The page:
HOMILETICAL AND PRACTICAL
2 Kings 3:1–3. BERLEB. BIB.: He did that which was evil in the eyes of the Lord, and many thousands do that with him, who nevertheless sing: “God has pleasure in us.” If we do not remain in the footsteps of our fathers and ancestors, yet we do not, at best, go far from them. If we perceive that a reformation or an improvement is necessary, then we are glad to let it rest at the first stage. We satisfy ourselves so easily, if we are only like father or mother, or a wicked elder brother, and do not disregard all scruples quite so much as others. Whether God is satisfied with that, however, or not, and whether He gives us the testimony of a good conscience in regard to it, about that we do not trouble ourselves.… If we do in truth tear down a statue of Baal or two, and adhere nevertheless to the sins of Jeroboam and to his calf-images, [i.e.] to those ordinances which, for political reasons, have been introduced and established in the Church, contrary to the will of the Lord, what will it help us?—J. LANGE: Those are also to be accounted godless rulers, who do indeed ordain something good here and there, or abolish something bad, and perceive still more which their duty would require them to remove, but cannot bring themselves to do it, from motives of policy which are not pure, or pleasing to God. He who, for himself, abstains from that which is opposed to God’s word and commandment, but continues to tolerate it in those who are connected with him, or subject to him, shows thereby that he is not in earnest in his own obedience to God, and that his principles are deduced only from external considerations and relations.
2 Kings 3:4–27. The War of Israel with the Moabites. (a) The cause of it, and the preparation for it; (b) the danger of perishing; (c) the result.
2 Kings 3:4. CRAMER: When kings and lords fall away from God, then their subjects must fall away from them; and when the fathers are disobedient to God, the children and servants must also be disobedient to them, for their punishment, for with the froward, God shows himself froward [perverse]. (Ps. 18:26 [Hbr. 27]).
2 Kings 3:5. It was not on account of poverty and need and oppressive subjection that Mesha threw off his obligations (he was very rich) and rebelled, but from avarice and arrogance. Those are still the ordinary motives to insurrection and rebellion in individual instances, or among entire nations. The very ones who have much are often most inclined to divest themselves of their obligations.
2 Kings 3:6–8, cf. above, under Hom. and Pract. on 1 Kings 22:4. OSIANDER: When the unbelieving and wicked need the help of the pious, they tempt them with friendly words: secretly, however, they behave in a hostile manner towards them.—CRAMER: Covenants between believers and unbelievers are dangerous.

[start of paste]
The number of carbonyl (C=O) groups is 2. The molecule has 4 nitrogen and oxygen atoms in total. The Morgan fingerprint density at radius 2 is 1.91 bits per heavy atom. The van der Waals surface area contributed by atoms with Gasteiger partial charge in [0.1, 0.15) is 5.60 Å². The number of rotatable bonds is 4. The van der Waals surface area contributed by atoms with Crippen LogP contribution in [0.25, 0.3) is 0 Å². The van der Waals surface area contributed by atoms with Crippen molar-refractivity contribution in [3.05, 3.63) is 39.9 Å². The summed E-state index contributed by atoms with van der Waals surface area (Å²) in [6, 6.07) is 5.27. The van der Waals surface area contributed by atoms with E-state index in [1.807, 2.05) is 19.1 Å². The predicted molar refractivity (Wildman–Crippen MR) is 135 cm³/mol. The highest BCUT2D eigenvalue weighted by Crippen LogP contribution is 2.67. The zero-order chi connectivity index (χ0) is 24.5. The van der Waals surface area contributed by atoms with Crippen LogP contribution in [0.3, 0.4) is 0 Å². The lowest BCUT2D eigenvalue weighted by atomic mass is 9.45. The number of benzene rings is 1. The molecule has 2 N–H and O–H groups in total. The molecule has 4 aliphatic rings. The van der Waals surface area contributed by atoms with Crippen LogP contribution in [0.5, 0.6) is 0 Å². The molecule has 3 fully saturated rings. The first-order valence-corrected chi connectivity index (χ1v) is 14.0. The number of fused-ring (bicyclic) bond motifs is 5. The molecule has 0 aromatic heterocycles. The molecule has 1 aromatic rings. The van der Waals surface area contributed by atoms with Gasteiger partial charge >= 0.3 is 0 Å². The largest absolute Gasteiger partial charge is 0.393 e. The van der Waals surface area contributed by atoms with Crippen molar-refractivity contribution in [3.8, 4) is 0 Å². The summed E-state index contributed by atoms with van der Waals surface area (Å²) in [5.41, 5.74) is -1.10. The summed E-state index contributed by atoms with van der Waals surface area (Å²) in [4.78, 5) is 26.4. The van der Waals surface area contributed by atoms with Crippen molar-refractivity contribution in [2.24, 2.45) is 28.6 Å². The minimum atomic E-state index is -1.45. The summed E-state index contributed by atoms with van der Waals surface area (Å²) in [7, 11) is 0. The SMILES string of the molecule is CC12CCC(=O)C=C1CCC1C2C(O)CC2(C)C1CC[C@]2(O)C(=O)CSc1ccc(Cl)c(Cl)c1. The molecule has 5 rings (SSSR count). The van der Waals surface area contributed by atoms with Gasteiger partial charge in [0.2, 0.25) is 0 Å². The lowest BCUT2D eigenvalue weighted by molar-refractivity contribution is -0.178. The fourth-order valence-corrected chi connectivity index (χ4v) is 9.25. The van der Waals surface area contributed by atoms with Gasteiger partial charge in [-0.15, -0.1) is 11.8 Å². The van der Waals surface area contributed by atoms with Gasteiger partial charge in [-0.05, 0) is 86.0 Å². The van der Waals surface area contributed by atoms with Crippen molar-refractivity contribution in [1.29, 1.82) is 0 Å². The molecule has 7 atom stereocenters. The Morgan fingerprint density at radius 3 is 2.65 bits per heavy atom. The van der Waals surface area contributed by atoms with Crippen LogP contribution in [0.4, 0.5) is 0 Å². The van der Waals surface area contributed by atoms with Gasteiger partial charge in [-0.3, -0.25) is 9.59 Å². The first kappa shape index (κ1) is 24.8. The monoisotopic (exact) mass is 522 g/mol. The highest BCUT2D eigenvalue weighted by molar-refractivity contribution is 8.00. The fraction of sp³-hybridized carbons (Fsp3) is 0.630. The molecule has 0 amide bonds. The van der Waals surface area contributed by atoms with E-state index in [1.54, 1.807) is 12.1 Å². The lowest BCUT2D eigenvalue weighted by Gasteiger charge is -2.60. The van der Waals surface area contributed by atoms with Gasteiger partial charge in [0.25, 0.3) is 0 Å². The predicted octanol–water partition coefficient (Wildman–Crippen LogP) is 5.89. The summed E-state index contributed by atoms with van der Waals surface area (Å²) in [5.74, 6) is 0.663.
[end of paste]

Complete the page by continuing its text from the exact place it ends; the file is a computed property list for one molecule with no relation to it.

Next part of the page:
2 Kings 3:8. “A man’s heart deviseth his way; but the Lord directeth his steps” (Prov. 16:9). Therefore, “Trust in the Lord with all thine heart; and lean not unto thine own understanding. In all thy ways acknowledge Him, and He shall direct thy paths” (Prov. 3:5 and 6; cf. James 4:13–15).—By which way shall we go up? Only the narrow way leads upward, only upon this is the Lord with us (Matt. 7:13, 14).
2 Kings 3:9–12. KRUMMACHER: The Expedition against Moab. (a) The distress of the kings; (b) the seek refuge with the prophet.
2 Kings 3:9. CRAMER: If God did not let us sometimes fall into necessity and want, we should not often think of His word and His servants (Ps. 67:2 and 3 [Hbr. 3 and 4]).
2 Kings 3:10 and 11. In need and distress the state of a man’s heart is brought to light. Jehoram falls into despair, he does not know what counsel to take, nor how to help himself; instead of seeking the Lord and calling to Him for help, he accuses Him, and casts the reproach upon Him that He means to destroy three kings at once. In prosperity and in days of good fortune, resisting, and building upon human wisdom and power: in time of need, forthwith despairing and helpless—that is the disposition of the heart of the natural man who does not know the living God, or, at least, knows Him only by name. Jehoshaphat, who had always bent his heart to seek God (2 Chron. 19:3), does not wring his hands in despair, but is quiet and composed. He thinks within himself: The Lord has neither now, nor ever, withdrawn himself from His people. Therefore he trusts, and asks: Is there no prophet of the Lord here? “He that dwelleth in the secret place,” &c. (Ps. 91:1 and 2).—KRUMMACHER: Jehoshaphat falls into the same calamity with Jehoram. He who goes hand in hand with the godless, and makes common cause with them, must be contented if he is cast to the earth at the same time with them, when the lightning strikes their house.—Servants often know more and better where and with whom God’s word, consolation, and counsel are to be found than their masters, who, however, ought to inquire into this before all others.